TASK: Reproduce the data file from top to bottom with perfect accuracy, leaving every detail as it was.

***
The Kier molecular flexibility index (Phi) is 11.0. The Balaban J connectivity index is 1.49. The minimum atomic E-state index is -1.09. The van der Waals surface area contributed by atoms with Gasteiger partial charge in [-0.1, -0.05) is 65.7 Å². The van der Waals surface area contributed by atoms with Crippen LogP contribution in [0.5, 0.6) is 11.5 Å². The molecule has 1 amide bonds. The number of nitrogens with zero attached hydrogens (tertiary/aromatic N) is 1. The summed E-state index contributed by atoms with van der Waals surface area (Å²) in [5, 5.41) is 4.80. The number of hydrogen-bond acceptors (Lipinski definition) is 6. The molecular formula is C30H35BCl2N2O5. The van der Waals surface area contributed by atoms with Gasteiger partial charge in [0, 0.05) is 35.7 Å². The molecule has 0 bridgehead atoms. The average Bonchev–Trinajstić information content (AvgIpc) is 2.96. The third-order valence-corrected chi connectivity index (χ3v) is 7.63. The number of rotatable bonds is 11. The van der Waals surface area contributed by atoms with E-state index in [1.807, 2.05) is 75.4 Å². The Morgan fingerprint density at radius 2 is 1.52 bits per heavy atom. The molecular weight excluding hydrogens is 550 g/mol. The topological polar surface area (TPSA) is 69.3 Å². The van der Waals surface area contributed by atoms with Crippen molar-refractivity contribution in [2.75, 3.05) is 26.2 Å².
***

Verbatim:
The Kier molecular flexibility index (Phi) is 11.0. The Balaban J connectivity index is 1.49. The minimum atomic E-state index is -1.09. The van der Waals surface area contributed by atoms with Gasteiger partial charge in [-0.1, -0.05) is 65.7 Å². The van der Waals surface area contributed by atoms with Crippen LogP contribution in [0.5, 0.6) is 11.5 Å². The molecule has 1 amide bonds. The number of nitrogens with zero attached hydrogens (tertiary/aromatic N) is 1. The summed E-state index contributed by atoms with van der Waals surface area (Å²) in [5, 5.41) is 4.80. The number of hydrogen-bond acceptors (Lipinski definition) is 6. The molecular formula is C30H35BCl2N2O5. The van der Waals surface area contributed by atoms with Gasteiger partial charge in [0, 0.05) is 35.7 Å². The molecule has 0 bridgehead atoms. The average Bonchev–Trinajstić information content (AvgIpc) is 2.96. The third-order valence-corrected chi connectivity index (χ3v) is 7.63. The number of rotatable bonds is 11. The van der Waals surface area contributed by atoms with E-state index in [1.807, 2.05) is 75.4 Å². The Morgan fingerprint density at radius 2 is 1.52 bits per heavy atom. The molecular weight excluding hydrogens is 550 g/mol. The topological polar surface area (TPSA) is 69.3 Å². The van der Waals surface area contributed by atoms with Crippen molar-refractivity contribution in [2.75, 3.05) is 26.2 Å².